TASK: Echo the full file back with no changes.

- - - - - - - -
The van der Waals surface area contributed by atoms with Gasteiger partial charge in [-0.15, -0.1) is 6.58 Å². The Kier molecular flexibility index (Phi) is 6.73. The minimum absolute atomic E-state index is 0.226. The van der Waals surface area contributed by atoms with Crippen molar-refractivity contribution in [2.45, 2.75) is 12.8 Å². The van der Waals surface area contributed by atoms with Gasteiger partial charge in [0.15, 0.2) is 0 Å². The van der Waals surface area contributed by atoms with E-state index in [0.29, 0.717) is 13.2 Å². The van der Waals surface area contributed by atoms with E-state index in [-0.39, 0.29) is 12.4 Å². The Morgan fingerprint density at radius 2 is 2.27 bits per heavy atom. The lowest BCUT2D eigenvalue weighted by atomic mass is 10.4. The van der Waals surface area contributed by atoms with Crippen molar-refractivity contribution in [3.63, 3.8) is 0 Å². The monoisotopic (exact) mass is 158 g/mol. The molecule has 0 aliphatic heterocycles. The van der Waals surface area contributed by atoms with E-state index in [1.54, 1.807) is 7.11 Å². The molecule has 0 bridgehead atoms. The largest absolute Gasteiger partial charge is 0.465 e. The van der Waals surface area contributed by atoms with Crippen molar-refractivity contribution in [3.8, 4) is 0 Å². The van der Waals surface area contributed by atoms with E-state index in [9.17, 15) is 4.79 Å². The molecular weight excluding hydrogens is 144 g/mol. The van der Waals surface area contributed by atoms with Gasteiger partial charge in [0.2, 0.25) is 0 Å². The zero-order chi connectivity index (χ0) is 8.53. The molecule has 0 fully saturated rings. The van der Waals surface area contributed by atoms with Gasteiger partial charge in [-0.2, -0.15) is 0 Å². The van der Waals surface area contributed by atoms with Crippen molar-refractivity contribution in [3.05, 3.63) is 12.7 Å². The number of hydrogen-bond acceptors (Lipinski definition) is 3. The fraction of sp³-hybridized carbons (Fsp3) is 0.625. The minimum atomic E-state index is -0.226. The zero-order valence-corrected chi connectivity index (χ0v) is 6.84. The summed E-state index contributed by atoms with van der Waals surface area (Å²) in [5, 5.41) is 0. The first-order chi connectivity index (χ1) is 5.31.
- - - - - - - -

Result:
The van der Waals surface area contributed by atoms with Gasteiger partial charge in [-0.15, -0.1) is 6.58 Å². The Kier molecular flexibility index (Phi) is 6.73. The minimum absolute atomic E-state index is 0.226. The van der Waals surface area contributed by atoms with Crippen molar-refractivity contribution in [2.45, 2.75) is 12.8 Å². The van der Waals surface area contributed by atoms with Gasteiger partial charge in [0.15, 0.2) is 0 Å². The van der Waals surface area contributed by atoms with E-state index in [0.29, 0.717) is 13.2 Å². The van der Waals surface area contributed by atoms with E-state index in [-0.39, 0.29) is 12.4 Å². The Morgan fingerprint density at radius 2 is 2.27 bits per heavy atom. The lowest BCUT2D eigenvalue weighted by atomic mass is 10.4. The van der Waals surface area contributed by atoms with Crippen molar-refractivity contribution in [3.63, 3.8) is 0 Å². The monoisotopic (exact) mass is 158 g/mol. The molecule has 0 aliphatic heterocycles. The van der Waals surface area contributed by atoms with E-state index in [1.54, 1.807) is 7.11 Å². The molecule has 0 bridgehead atoms. The largest absolute Gasteiger partial charge is 0.465 e. The van der Waals surface area contributed by atoms with Crippen molar-refractivity contribution in [3.8, 4) is 0 Å². The van der Waals surface area contributed by atoms with E-state index in [9.17, 15) is 4.79 Å². The molecular weight excluding hydrogens is 144 g/mol. The van der Waals surface area contributed by atoms with Gasteiger partial charge in [0.2, 0.25) is 0 Å². The zero-order chi connectivity index (χ0) is 8.53. The molecule has 0 fully saturated rings. The van der Waals surface area contributed by atoms with Gasteiger partial charge in [-0.2, -0.15) is 0 Å². The van der Waals surface area contributed by atoms with Crippen molar-refractivity contribution in [3.05, 3.63) is 12.7 Å². The number of hydrogen-bond acceptors (Lipinski definition) is 3. The fraction of sp³-hybridized carbons (Fsp3) is 0.625. The minimum atomic E-state index is -0.226. The zero-order valence-corrected chi connectivity index (χ0v) is 6.84. The summed E-state index contributed by atoms with van der Waals surface area (Å²) in [5, 5.41) is 0. The first-order chi connectivity index (χ1) is 5.31.